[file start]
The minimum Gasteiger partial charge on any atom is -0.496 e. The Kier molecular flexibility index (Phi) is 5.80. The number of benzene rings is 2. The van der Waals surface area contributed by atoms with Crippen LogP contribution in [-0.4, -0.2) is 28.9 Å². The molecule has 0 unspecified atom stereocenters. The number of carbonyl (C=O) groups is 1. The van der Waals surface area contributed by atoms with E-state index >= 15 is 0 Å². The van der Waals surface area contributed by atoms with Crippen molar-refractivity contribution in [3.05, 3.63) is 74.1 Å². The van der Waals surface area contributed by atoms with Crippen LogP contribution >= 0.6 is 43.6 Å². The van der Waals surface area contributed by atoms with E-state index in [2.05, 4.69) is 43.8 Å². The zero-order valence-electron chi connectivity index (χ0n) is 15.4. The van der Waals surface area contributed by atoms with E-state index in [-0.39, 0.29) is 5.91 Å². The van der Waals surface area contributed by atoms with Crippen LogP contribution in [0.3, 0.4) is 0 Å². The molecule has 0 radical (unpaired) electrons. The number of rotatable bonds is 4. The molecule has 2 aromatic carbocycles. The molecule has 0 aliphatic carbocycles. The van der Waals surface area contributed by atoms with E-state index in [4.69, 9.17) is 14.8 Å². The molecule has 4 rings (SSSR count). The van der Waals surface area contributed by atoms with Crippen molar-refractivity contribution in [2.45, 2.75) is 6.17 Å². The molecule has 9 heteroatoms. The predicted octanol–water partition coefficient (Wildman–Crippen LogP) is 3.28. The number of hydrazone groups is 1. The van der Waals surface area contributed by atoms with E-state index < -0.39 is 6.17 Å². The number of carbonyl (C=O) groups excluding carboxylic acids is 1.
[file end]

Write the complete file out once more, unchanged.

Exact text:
The minimum Gasteiger partial charge on any atom is -0.496 e. The Kier molecular flexibility index (Phi) is 5.80. The number of benzene rings is 2. The van der Waals surface area contributed by atoms with Crippen LogP contribution in [-0.4, -0.2) is 28.9 Å². The molecule has 0 unspecified atom stereocenters. The number of carbonyl (C=O) groups is 1. The van der Waals surface area contributed by atoms with E-state index >= 15 is 0 Å². The van der Waals surface area contributed by atoms with Crippen molar-refractivity contribution in [3.05, 3.63) is 74.1 Å². The van der Waals surface area contributed by atoms with Crippen LogP contribution >= 0.6 is 43.6 Å². The van der Waals surface area contributed by atoms with E-state index in [2.05, 4.69) is 43.8 Å². The zero-order valence-electron chi connectivity index (χ0n) is 15.4. The van der Waals surface area contributed by atoms with E-state index in [-0.39, 0.29) is 5.91 Å². The van der Waals surface area contributed by atoms with Crippen LogP contribution in [0.3, 0.4) is 0 Å². The molecule has 0 radical (unpaired) electrons. The number of rotatable bonds is 4. The molecule has 2 aromatic carbocycles. The molecule has 0 aliphatic carbocycles. The van der Waals surface area contributed by atoms with E-state index in [4.69, 9.17) is 14.8 Å². The molecule has 4 rings (SSSR count). The van der Waals surface area contributed by atoms with Crippen molar-refractivity contribution in [2.45, 2.75) is 6.17 Å². The molecule has 9 heteroatoms. The predicted octanol–water partition coefficient (Wildman–Crippen LogP) is 3.28. The number of hydrazone groups is 1. The van der Waals surface area contributed by atoms with E-state index < -0.39 is 6.17 Å². The number of carbonyl (C=O) groups excluding carboxylic acids is 1.